Monday, February 10 1 Corinthians 10:1-5
“Don’t forget about our ancestors in the wilderness”
Paul uses numerous examples of the sins of the Israelites during their wilderness wanderings to warn against Corinthian participation in idolatrous idol feasts. In verses one through four he describes four privileges the Israelites received. The first two, guidance by God in the cloud and crossing the Red Sea, prompts Paul to conceive of these acts by God as a kind of baptism as followers of Moses, with baptism here suggesting identification with and allegiance to the leader of their spiritual community.
The second set of privileges they received on their journey was manna and quail for food, and supernaturally provided water. From a Christian perspective, Paul recognizes Christ as the pre-existent Son of God, active with God the Father in creation and redemption, and hence the agent of both physical and spiritual nourishment for his people in the desert. Yet none of these miracles guaranteed that the children of Israel would enter the Promised Land. Disobedience caused most of them to forfeit the promise and die in the wilderness.
I recognize, Lord, that there are consequences for disobedience. Amen.
Tuesday, February 11 Exodus 16:1 – 17:7
“Once more the people complained”
These two stories deal with the Israelites grumbling because of a lack of elements vital to their survival in the desert: food and water. Israel has miraculously crossed the Red Sea and will continue to wander in the wilderness for forty years until, under the leadership of Joshua, they cross the Jordan River into the Promised Land. To use an analogy, if Israel’s departure from Egypt is her “birth,” she is now in her period of infancy, the beginning where God is taking his people by the hand, providing for them, and teaching them patiently and lovingly about who he is and what he has in store for them. These stories, therefore, are not just about the murmurings of God’s people, but God’s care for them.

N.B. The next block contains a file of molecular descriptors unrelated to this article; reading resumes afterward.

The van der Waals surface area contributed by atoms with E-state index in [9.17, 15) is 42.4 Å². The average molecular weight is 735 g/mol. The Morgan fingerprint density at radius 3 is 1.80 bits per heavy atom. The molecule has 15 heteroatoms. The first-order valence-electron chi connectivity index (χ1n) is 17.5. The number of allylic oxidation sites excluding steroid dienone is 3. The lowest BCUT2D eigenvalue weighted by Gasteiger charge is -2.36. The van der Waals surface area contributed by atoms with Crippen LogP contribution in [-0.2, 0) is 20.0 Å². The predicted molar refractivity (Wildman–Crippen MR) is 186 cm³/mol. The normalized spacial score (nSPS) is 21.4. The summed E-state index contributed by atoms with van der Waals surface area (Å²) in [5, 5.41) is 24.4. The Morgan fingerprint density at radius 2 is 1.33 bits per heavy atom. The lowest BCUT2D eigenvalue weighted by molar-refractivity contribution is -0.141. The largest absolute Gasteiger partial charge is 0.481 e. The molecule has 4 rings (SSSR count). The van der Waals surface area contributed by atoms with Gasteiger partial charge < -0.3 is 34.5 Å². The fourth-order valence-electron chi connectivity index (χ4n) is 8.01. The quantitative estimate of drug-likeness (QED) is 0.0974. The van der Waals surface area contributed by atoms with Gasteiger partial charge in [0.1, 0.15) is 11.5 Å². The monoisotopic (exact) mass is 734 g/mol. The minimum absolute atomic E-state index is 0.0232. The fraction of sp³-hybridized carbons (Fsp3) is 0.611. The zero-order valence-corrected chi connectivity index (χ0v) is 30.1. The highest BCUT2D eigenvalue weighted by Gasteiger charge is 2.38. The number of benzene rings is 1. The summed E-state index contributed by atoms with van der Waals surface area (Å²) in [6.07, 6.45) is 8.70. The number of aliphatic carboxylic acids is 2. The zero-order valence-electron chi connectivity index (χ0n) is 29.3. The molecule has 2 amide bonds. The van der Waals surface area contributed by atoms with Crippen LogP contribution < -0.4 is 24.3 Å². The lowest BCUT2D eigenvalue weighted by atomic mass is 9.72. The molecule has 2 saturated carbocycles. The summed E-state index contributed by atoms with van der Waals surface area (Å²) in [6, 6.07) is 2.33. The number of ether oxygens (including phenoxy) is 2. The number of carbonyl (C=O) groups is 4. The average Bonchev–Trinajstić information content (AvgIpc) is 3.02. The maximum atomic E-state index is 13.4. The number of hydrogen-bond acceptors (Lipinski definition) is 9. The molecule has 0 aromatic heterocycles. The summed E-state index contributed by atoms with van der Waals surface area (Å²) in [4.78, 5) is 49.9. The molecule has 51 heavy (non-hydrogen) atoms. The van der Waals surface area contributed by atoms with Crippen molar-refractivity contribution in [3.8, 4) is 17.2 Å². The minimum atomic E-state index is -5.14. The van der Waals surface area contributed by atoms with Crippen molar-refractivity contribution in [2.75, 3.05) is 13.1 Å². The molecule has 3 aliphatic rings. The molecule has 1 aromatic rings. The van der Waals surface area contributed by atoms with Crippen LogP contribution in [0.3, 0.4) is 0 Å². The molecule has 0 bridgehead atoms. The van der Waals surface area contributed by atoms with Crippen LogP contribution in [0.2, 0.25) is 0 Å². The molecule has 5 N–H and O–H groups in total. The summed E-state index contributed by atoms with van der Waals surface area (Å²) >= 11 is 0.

Having left Egypt under the most miraculous of circumstances, they quickly descend into the sinful pattern of using their own perception of their situation as the standard by which to judge the love and provision of God. They have not yet learned that even though they are in a desert with no food or water, God is greater than their circumstances.
I live by faith in you, Lord, not by worrying about my circumstances. Amen.
Wednesday, February 12 1 Corinthians 10:6-13
“These things are warnings for us”
Paul recalls four ways in which many of the Israelites proved faithless and suffered for their sins: idolatry, sexual immorality, testing the Lord, and grumbling against the Lord and his appointed leaders. He exhorts the Corinthians to learn from the example of the Israelites, refraining from such behavior so that their hearts do not become set on evil things.
Paul summarizes the significance of these warnings for the Corinthians in verse 12 – even those who think they stand securely should take care lest they fall. After all, the pagan temple feasts in Corinth involved similar idolatry, sexual sin, and trying God’s patience. Nevertheless, these verses are all balanced by the marvelous promise of verse 13. The circumstances that tempt us to sin are never qualitatively different from those which God’s people of every era have experienced, and we never have to give in to them. There is always an escape-hatch, which is defined as a way to persevere without sinning in whatever difficult situation we find ourselves.
Help me endure temptation, Lord, so that I will not sin. Amen.